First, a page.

It would take a better informed scholar than me to say who first articulated the problem of evil, which can be stated: If God is all-powerful, he can prevent evil; if he is all-good, he would not want evil; but evil manifestly exists.
Perhaps the first was Epicurus, who concluded that therefore God does not exist. It is a simple and elegant resolution of the paradox, but of course unsatisfactory for the theist.
And so theistic philosophers and theologians have been wrestling with the problem ever since, without resolution. A zillion words have been written on the subject, to no avail. The Manicheans, at least, had a reasonable solution; God is not all-powerful (he is opposed by an equally powerful force for evil). Most contemporary theists assume that God allows evil because human freedom is a greater good (no freeedom without choice), which does not quite explain why bad things happen to good people. Others assume that God has his own inscrutable reasons for allowing evil, which begs the question. Which brings us back to Epicurus.
The 17th-century philosopher Pierre Bayle had reason enough from his own unhappy experience to appreciate the problem of evil. He was a French Protestant (by birth) caught up in the intolerance that followed the revocation of the Edit of Nantes. He wrote: "Man is wicked and unhappy; everywhere prisons, hospitals, gibbets and beggars; history, properly speaking, is nothing but a collection of crimes and misfortunes of mankind." He struggled mightily with the problem, and ended up, it would seem, somewhere close to the modern skeptic's doubt. Religious naturalists can claim him -- with Epicurus -- as a predecessor, even though his muddled and often contradictory views on religion and God have puzzled historians of philosophy. Maybe the muddle is why we like him. He certainly tried to understand all sides of every issue, and was (more-or-less) a champion of individual conscience and religious tolerance. Hume seems to have been influenced by Bayle, and did a better job at making skeptical naturalism respectable.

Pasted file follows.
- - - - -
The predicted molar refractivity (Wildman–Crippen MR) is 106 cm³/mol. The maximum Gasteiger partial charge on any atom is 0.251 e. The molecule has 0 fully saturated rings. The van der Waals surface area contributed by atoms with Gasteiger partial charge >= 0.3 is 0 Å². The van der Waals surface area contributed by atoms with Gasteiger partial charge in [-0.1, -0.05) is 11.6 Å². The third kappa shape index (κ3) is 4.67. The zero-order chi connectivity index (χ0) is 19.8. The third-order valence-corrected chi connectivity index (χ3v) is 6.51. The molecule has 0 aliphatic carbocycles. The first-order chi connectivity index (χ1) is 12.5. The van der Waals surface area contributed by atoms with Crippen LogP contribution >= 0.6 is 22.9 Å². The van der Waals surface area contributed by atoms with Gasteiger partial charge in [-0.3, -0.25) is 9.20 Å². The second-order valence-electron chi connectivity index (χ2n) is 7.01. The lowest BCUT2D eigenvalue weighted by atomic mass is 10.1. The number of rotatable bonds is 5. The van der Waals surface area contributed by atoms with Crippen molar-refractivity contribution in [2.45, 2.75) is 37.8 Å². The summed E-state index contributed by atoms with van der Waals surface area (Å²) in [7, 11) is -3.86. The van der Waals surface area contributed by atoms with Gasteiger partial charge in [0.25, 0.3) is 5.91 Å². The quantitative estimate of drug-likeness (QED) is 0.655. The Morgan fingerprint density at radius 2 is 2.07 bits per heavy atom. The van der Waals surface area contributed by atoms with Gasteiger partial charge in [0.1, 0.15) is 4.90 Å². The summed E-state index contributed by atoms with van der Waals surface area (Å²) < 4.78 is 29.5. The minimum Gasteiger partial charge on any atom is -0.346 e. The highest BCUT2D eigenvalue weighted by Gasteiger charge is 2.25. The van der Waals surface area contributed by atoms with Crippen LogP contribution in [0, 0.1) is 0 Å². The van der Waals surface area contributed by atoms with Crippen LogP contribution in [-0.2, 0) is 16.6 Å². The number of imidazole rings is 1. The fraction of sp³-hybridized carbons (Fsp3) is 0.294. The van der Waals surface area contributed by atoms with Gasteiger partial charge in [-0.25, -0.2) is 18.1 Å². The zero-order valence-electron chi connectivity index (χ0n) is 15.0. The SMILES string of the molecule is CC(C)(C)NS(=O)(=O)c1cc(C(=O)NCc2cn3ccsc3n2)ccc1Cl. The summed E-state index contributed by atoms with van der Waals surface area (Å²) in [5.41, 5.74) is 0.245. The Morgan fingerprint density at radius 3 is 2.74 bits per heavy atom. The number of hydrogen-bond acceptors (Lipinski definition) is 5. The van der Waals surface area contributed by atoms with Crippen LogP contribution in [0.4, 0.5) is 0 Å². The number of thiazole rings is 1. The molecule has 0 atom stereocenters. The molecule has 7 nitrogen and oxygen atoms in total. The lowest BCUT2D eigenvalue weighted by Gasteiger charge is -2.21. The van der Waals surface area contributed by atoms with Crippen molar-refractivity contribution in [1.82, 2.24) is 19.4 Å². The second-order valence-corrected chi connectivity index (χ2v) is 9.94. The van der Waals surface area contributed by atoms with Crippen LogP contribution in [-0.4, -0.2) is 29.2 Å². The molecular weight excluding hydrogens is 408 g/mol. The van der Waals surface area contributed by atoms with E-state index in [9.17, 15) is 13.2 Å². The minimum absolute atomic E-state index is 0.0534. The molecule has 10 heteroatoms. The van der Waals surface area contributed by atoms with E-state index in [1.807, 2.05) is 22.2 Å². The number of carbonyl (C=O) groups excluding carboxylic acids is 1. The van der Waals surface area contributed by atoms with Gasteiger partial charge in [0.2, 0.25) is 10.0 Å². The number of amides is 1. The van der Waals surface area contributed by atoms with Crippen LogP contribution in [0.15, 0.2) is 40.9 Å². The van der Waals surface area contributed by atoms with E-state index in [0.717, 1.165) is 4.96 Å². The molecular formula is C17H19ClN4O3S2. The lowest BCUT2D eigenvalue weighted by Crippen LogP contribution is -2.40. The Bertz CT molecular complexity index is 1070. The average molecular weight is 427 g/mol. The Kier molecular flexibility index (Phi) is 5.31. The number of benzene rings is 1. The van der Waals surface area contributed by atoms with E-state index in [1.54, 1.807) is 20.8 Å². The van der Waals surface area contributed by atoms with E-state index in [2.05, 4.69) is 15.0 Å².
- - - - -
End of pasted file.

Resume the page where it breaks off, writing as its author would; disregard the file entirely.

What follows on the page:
Religious naturalists, like all humans, are afflicted by evil and seek to ameliorate its effect by the conscious application of the Golden Rule. But we don't have a Problem of Evil to explain away. Nature is what it is, good and bad, order and chaos. Death and tribulation are a driving engine of complexification and, ironically, the evolution of moral consciousness. Most significantly, religious naturalists do not pretend to perfect knowledge, and certainly not to knowing enough of ultimate reality to suppose the existence of a personal God who is all-powerful and all-good. We are inclined to believe with Pierre Bayle and Epicurus that those popular religious beliefs that give rise to the Problem of Evil are based more on insufficently critical credulity than on reason or reality.